As accountants and advisors we know that many business owners struggle with the relationship between profit and bank movement. They think that because they have made a profit, there should be a corresponding increase in the bank balance.

The Where Did Our Money Go? report helps them to understand the connection by showing the balance sheet movements.

It shows how they have funded the business and what else they have spent money on. That is usually things like taxes or loan repayments that don’t show in the profit figure.

Starting to understand the impact of balance sheet movements is an important part of educating your clients. As accountants and advisors you give them an all-round view of their business. This report is something they will easily understand.




4. Actual vs Budget and Last Year

Context is always important with numbers and this report provides it in spades. The Actual vs Budget report gives you a couple of options:

  • Compare this month to budget or to the same month last year.
  • Relate the year-to-date results to budget or, again, the same period in the previous year.

Use this report to talk with your clients about what’s improving and what areas are declining. It will provide the foundations to discuss:

Are things bad just for one month or do the year-to-date figures indicate an ongoing problem?

You can discuss the areas that are going well for the business and also spend time on the parts that need improving. Ask your client if they:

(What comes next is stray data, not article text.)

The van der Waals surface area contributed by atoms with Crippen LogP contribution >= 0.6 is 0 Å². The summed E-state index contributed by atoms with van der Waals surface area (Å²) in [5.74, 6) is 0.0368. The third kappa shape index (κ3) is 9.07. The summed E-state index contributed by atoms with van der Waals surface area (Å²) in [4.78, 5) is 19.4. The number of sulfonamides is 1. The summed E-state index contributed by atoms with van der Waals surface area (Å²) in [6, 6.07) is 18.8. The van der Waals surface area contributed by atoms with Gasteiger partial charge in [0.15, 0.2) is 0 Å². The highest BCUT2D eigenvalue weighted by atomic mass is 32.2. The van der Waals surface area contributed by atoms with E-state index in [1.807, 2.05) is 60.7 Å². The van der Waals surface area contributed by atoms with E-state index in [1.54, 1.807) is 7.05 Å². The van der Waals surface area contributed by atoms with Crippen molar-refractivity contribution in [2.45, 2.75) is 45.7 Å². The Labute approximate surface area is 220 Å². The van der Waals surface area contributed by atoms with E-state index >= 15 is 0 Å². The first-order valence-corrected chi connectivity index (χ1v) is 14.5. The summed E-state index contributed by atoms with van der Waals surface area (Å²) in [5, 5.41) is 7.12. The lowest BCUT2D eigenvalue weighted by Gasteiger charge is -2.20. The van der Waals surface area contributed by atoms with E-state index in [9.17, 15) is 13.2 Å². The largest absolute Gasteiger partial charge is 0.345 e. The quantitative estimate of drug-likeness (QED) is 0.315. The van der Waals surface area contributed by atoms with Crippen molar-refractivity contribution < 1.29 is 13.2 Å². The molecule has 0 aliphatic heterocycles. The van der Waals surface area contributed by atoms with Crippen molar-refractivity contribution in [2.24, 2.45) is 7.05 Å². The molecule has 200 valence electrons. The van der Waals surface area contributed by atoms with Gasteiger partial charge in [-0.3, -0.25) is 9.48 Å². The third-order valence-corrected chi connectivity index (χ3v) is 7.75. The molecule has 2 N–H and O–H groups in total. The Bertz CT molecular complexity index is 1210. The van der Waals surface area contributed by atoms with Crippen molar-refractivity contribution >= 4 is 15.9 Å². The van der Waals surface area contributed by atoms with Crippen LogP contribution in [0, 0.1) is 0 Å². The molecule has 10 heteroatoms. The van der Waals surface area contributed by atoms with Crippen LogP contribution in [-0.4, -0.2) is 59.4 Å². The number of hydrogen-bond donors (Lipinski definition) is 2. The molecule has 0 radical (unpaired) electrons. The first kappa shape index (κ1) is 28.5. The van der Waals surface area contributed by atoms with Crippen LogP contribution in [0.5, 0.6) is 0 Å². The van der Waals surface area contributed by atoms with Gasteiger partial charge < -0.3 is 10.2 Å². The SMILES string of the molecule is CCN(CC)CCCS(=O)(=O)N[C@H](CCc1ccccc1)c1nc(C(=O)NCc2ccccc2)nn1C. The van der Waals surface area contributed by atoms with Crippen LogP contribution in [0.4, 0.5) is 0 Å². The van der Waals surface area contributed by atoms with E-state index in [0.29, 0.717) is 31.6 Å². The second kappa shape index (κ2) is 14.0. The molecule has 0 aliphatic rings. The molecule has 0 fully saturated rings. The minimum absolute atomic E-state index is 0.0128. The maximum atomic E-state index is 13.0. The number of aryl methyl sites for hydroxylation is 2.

• Know why the numbers are down.
  • Is there more information they need to gather to determine the root causes of the decline?
  • Who else do they need to involve in the conversation?

If you are looking for a conversation starter, this report will give you plenty.



5. KPI Analysis Bar Chart (Multi-Period)

Finally, a KPI or 2, is always useful for focussing on a special area for each client. For some it might be transaction values, for others it could be debtor days. Whatever you and the client decide is the most important number to monitor the health of the business, track it regularly over time.

The chart gives a visual representation of the information, making it easy for your client to understand. Its timescale is fully flexible in that you can choose any number of months, years or quarters. Use this to take a high-level or detailed view as appropriate and watch the trends over time.

KPIs are great for helping your client focus on fixing one thing at a time. You can help them track their progress and show what’s working or what’s not. Sometimes it makes sense to track 2-3 related KPIs. For example, if the goal is to increase revenue, you may use a KPI chart to track that. In addition, supplement it with another that shows the average transaction value. If that increases, does it drive an increase in the total income?




Getting Started with Reports for Accountants and Advisors

As we said at the beginning, management reports are just part of what is needed at becoming your client’s favourite accountant and advisor. Reports are the catalyst to start a conversation and engage your client in thinking about their business.

If you’re still at the thinking and planning stage, check out Katrina Aarsman’s article on How to Get Started with Business Advisory Services. There are good tips there to help you on the way.

Also use our Best Practice Management Reporting Guide to set up your framework. Once you’ve started, these top reports for accountants and advisors will help you deliver a great service to your clients.